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Brain Upgrade|Neurotechnology| Medical Dictionary|How 1 to 10





For starters, the brain mechanisms and chemicals involved in anxiety are not yet fully understood, but enough evidence exists that tells us a lot is going on within the brain. Anxiety, especially anxiety attacks, is complex, and many brain pathways (called neural circuits) and brain chemicals (called neurotransmitters) are affected.

Let’s begin with the amygdala, a structure within the brain where emotions, including fear, are processed. It makes sense then that this brain region is hyperactive during a burst of anxiety (or an anxiety attack). The amygdala has reciprocal connections to the prefrontal cortex (PFC), the brain region that regulates thought and that is responsible for focus, concentration, and attention.

If the amygdala is overactive, this may alter PFC functioning, which could be why we can’t seem to focus or concentrate when anxiety seizes control over us. Additionally, anxiety involves alterations in the processing of the anterior insula, the area of the brain that gives an emotional context for a specific sensory experience.

It could be that an over-active response to fear in this brain area leads to a prolonged, and inappropriate, response of anxiety, or an anxiety attack. As you can probably already see, just as the brain is complex and somewhat confusing, disorders of the brain, such as anxiety, are equally as complex.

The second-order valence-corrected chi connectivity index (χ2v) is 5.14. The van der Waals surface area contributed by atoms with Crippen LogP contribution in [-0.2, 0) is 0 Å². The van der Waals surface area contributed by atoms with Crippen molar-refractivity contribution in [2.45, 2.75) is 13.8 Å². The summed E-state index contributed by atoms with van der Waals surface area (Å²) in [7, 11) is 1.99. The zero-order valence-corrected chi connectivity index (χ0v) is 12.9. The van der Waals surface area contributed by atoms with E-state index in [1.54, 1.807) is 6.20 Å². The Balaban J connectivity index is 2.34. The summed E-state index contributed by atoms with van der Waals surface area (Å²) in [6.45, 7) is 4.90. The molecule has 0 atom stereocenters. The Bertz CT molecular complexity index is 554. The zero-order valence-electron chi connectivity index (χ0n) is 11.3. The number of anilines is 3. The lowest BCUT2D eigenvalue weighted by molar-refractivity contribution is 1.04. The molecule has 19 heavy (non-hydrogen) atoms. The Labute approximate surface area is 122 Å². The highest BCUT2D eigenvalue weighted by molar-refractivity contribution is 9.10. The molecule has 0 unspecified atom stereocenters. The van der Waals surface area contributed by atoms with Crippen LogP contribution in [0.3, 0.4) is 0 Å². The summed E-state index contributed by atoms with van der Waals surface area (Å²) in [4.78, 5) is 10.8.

Neuroscientists and psychologists propose that a region of the brain called the pariaqueductal grey region (PAG) is also hyperactive during anxiety. This is the area involved with fear response (defense reaction). When the PAG is stimulated, studies show that it leads to an “explosive fear reaction” that resembles a panic attack; but the hyper activation of the brain does not stop here!

Studies on rodents demonstrate that the anterior hypothalamic area, the medial preoptic area, and the paraventricular nuclei are hyperactive during anxiety; areas of the brain involved in a chemical stress response system called the HPA axis response that integrates stress. It must seem that the entire brain is hyperactivated during anxiety, but remember that the brain is large and complex (and somewhat of a puzzle).

Although several brain regions are described to be hyperactive during an anxiety attack or during some kind of stress, some regions (believe it or not) are hypoactive?they are working a little too slow to be helpful. Some of these underactive brain regions are the cingulate cortex and the medial prefrontal cortex (mPFC).

The cingulate cortex controls and manages uncomfortable emotions, such as anxiety, and is linked to the cognitive prefrontal cortex system and the emotional limbic system. If this area is underactive, then that means that whatever is making a person uncomfortable, nervous, fearful or stressed is not being managed very well. This lack of, or insuffient, ability to regulate or control stressful conditions may contribute to the sudden and severe anxious response of an anxiety attack.

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